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Labor groups demand large increase in minimum wage (update)

Labor groups demand large increase in minimum wage (update)

Taipei, Aug. 11 (CNA) Labor and other civic groups in Taiwan demanded a large increase in the country's minimum wage level Tuesday and urged the Ministry of Labor to live stream its upcoming minimum wage review meeting on the Internet so that the public can monitor its discussions. "We specifically demand that the minimum wage level this year be adjusted to NT$26,000 (US$810) per month and NT$161 per hour," Taiwan Labour Front Secretary-general Son Yu-liam (???) told reporters before a press conference. He said the figures were calculated based on international standards and is an amount that the groups believe can sustain basic living in Taiwan. Taiwan's minimum wage was most recently adjusted July 1, when it was raised by 3.81 percent to NT$20,008. The minimum hourly wage was also increased to NT$120. Asked if NT$26,000 is a realistic figure, Son said it is a "reasonable" one. The Ministry of Labor's minimum wage review committee is scheduled to meet Wednesday to discuss the possibility of a further 1.5 percent minimum wage hike. In response, Son said that a 1.5 percent increase is unacceptable and that if it is the final outcome, he urged laborers to give the ruling party a "slap in the face" in the general election five months from now. According to a recent article by the Economic Daily News, Chinese National Federation of Industries Chairman Rock Hsu (???) criticized a minimum wage hike at this time as irrational, given the current economic slowdown, and said it would harm Taiwan's small- and medium-sized enterprises. Hsu cited Taiwan's declining exports and their adverse effects on earnings as factors that suggest now is not the right time for a minimum wage adjustment. In response to concerns from business groups, opposition Democratic Progressive Party Legislator Cheng Li-chiun (???), said the government should approach economic development with a new mindset. Raising the minimum wage can boost domestic demand, reduce Taiwan's reliance on exports, and spur industrial upgrading, said Cheng, who is also chief executive of the Youth Synergy Taiwan Foundation. "We demand that the review committee be open and transparent and stream their meeting online so that the public can participate in and monitor (the meeting)," Cheng said. At a forum after the press conference, Lin Shang-kai (???), an economics professor at National Taiwan University, said the government should respond to the labor groups' demand instead of trying to pander to corporations, because raising the minimum wage is one of the most moderate fiscal policies. A minimum wage hike will boost the consumption power of laborers, thus increasing economic growth, Lin pointed out. Lee Jiang-horng (???), an associate professor of labor relations at Chinese Culture University, meanwhile, cautioned that Taiwan's compensation to employees accounted for only 46.1 percent of the country's gross domestic product in 2012. This means that Taiwan ranked better than only Greece, Slovakia and Poland in the Organization for Economic Cooperation and Development, Lee said. (By Christie Chen and Zoe Wei)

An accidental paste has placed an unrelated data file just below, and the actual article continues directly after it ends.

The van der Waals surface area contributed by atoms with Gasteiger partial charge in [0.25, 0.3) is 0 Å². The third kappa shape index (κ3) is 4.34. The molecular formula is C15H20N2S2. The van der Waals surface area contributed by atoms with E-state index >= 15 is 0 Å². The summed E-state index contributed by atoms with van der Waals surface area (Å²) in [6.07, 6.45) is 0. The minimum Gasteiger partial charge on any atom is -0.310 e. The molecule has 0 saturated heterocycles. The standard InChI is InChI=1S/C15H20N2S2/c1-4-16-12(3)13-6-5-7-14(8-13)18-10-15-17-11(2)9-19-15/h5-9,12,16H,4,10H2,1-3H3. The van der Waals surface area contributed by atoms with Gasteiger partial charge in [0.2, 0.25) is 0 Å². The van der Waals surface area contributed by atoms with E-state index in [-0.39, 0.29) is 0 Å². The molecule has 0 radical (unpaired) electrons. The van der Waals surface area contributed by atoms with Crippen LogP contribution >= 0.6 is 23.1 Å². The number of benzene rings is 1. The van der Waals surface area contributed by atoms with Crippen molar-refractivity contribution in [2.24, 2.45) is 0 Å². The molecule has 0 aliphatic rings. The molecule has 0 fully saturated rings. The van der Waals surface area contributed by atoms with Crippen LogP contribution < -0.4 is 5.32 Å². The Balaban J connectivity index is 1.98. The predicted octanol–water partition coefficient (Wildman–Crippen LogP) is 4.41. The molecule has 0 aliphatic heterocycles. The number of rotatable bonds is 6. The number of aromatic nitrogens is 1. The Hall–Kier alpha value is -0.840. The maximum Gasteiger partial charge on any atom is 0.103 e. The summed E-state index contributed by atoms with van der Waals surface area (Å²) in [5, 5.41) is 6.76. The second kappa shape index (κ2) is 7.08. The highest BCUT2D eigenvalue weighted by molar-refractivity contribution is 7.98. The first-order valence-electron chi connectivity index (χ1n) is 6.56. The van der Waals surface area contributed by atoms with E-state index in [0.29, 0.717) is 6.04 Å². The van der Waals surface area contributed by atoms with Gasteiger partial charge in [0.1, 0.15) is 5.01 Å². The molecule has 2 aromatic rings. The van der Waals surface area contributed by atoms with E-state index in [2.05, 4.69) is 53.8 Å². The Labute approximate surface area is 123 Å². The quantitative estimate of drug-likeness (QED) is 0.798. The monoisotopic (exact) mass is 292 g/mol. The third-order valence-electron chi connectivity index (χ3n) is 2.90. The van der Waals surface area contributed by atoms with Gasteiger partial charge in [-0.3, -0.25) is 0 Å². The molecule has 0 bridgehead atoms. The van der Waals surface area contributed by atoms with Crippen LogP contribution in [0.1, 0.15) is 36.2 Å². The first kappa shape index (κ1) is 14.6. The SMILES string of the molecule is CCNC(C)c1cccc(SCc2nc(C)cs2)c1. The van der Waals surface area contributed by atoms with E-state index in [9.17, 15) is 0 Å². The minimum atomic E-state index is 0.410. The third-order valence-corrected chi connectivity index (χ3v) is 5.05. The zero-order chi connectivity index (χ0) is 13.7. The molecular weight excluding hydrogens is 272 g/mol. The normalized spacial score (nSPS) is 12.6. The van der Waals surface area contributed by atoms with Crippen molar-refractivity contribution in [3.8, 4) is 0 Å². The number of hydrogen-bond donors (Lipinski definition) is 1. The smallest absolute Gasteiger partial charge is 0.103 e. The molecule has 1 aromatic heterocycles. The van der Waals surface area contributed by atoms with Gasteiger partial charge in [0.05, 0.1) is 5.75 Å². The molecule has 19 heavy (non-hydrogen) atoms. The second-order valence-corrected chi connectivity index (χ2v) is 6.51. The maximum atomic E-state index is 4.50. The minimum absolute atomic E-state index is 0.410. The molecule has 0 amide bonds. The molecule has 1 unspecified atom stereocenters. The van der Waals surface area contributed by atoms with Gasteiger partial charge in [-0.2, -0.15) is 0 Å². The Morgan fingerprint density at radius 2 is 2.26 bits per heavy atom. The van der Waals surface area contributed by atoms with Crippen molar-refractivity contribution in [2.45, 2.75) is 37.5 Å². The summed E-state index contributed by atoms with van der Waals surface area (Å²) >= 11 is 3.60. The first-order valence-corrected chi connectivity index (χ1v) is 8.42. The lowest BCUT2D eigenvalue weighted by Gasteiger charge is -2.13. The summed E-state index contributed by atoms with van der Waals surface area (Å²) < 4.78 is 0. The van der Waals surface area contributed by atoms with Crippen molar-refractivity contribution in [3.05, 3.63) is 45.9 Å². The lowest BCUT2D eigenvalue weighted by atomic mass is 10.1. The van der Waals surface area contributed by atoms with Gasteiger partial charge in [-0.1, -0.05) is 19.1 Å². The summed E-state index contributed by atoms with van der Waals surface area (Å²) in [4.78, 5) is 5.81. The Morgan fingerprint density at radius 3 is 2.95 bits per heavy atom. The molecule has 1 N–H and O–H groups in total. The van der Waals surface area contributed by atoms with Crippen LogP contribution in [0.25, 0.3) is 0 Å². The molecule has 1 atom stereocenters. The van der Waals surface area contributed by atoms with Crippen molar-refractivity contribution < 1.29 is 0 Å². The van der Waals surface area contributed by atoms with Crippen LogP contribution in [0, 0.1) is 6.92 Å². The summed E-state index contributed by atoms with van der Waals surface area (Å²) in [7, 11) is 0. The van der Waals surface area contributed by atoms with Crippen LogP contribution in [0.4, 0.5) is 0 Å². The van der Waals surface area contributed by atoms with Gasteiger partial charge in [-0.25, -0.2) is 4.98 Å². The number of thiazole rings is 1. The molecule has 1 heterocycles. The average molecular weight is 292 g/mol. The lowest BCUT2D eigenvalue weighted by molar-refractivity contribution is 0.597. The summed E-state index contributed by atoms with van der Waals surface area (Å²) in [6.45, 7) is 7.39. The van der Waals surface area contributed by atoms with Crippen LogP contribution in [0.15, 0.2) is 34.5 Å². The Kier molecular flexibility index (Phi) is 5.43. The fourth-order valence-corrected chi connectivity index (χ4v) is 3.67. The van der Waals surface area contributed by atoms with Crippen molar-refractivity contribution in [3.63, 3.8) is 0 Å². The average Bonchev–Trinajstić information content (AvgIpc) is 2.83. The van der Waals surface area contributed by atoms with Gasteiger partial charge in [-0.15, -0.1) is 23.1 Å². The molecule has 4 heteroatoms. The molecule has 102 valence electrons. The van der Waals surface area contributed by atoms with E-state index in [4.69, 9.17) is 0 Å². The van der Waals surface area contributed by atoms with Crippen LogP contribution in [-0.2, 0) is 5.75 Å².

Updated : 2021-09-21 06:49 GMT+08:00